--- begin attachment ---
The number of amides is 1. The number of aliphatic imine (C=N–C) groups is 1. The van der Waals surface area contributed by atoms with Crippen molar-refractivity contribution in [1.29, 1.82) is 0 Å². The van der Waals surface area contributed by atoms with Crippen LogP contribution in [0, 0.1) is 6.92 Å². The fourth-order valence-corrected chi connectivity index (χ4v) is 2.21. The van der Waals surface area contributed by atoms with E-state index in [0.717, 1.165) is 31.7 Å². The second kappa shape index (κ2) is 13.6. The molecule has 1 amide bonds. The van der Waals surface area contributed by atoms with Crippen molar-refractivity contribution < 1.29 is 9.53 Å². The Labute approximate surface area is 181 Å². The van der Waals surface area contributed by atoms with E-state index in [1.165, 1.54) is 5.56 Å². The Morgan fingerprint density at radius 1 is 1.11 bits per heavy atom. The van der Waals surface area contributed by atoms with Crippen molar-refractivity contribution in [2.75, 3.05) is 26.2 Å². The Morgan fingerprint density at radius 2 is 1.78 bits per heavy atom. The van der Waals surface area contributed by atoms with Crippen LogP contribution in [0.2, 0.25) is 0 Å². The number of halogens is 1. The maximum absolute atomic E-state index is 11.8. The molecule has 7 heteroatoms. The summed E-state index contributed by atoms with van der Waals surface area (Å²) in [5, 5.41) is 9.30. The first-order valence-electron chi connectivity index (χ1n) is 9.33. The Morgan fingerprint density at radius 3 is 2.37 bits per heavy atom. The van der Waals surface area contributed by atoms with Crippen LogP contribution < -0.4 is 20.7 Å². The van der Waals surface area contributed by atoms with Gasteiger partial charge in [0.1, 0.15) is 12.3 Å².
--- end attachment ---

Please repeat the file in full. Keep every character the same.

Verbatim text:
The number of amides is 1. The number of aliphatic imine (C=N–C) groups is 1. The van der Waals surface area contributed by atoms with Crippen molar-refractivity contribution in [1.29, 1.82) is 0 Å². The van der Waals surface area contributed by atoms with Crippen LogP contribution in [0, 0.1) is 6.92 Å². The fourth-order valence-corrected chi connectivity index (χ4v) is 2.21. The van der Waals surface area contributed by atoms with E-state index in [0.717, 1.165) is 31.7 Å². The second kappa shape index (κ2) is 13.6. The molecule has 1 amide bonds. The van der Waals surface area contributed by atoms with Crippen molar-refractivity contribution < 1.29 is 9.53 Å². The Labute approximate surface area is 181 Å². The van der Waals surface area contributed by atoms with E-state index in [1.165, 1.54) is 5.56 Å². The Morgan fingerprint density at radius 1 is 1.11 bits per heavy atom. The van der Waals surface area contributed by atoms with Crippen molar-refractivity contribution in [2.75, 3.05) is 26.2 Å². The Morgan fingerprint density at radius 2 is 1.78 bits per heavy atom. The van der Waals surface area contributed by atoms with Crippen LogP contribution in [0.2, 0.25) is 0 Å². The number of halogens is 1. The maximum absolute atomic E-state index is 11.8. The molecule has 7 heteroatoms. The summed E-state index contributed by atoms with van der Waals surface area (Å²) in [5, 5.41) is 9.30. The first-order valence-electron chi connectivity index (χ1n) is 9.33. The Morgan fingerprint density at radius 3 is 2.37 bits per heavy atom. The van der Waals surface area contributed by atoms with Crippen LogP contribution < -0.4 is 20.7 Å². The van der Waals surface area contributed by atoms with Gasteiger partial charge in [0.1, 0.15) is 12.3 Å².